Stephanie Mckinstry from My Caterpillar Clubhouse, a Certified Nature Explore Classroom, shares how she incorporating books and images of nature into her program. Listen below for her tips.
Sharing this excellent webinar recording by the National Center on Early Childhood Development, Teaching, and Learning – Meaningful makeovers: Overcoming Challenges in the Family Child Care Setting.
While makeovers help make the environment look appealing to children and their families, the makeovers are also meaningful because of the environmental changes that support children’s learning and development.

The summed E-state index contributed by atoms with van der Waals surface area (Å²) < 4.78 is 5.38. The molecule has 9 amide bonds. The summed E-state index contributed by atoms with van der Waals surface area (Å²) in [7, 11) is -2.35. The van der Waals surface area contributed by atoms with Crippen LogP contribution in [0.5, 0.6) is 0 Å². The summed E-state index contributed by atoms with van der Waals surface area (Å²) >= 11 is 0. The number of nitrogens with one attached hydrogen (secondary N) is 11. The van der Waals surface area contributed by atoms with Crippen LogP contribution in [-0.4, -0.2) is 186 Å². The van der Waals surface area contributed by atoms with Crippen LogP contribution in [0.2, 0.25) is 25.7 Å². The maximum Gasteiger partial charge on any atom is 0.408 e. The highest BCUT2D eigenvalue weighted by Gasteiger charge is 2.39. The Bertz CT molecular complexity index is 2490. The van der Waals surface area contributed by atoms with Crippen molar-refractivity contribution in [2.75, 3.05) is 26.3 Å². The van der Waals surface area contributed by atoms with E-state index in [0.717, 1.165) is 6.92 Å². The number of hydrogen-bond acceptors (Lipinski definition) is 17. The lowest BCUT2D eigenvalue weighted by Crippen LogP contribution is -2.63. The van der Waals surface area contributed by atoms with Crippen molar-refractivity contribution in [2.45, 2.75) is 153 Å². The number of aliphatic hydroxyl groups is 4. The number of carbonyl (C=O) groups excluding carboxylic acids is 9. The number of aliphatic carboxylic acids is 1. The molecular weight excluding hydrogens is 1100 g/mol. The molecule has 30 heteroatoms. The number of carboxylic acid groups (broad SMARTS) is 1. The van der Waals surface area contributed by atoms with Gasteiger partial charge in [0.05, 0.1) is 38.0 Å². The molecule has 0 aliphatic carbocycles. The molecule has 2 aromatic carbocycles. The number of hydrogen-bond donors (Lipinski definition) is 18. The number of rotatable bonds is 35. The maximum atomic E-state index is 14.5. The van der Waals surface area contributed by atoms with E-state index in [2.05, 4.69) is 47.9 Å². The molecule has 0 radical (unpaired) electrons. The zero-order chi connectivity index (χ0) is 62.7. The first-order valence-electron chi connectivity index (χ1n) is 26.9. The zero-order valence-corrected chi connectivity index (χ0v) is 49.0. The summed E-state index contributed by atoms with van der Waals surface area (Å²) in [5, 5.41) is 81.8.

Following along a provider as she makeover her space and gives you suggestions to create a change in your own space
When I was a family child care provider I was lucky enough to live in the Chicago Metro Area and had a world of museums at my fingertips. I would choose every year to have a different annual membership and we would spend a couple of days every month exploring every nook and cranny of that museum. The next year I would move on to another museum. We spent hours and hours exploring Brookfield Zoo, the Chicago Children’s Museum, the Field Museum, the Museum of Science and Industry, and Wonder Works Children’s Museum. It was relatively inexpensive for the annual passes and I could take as many children on the annual pass as I wanted.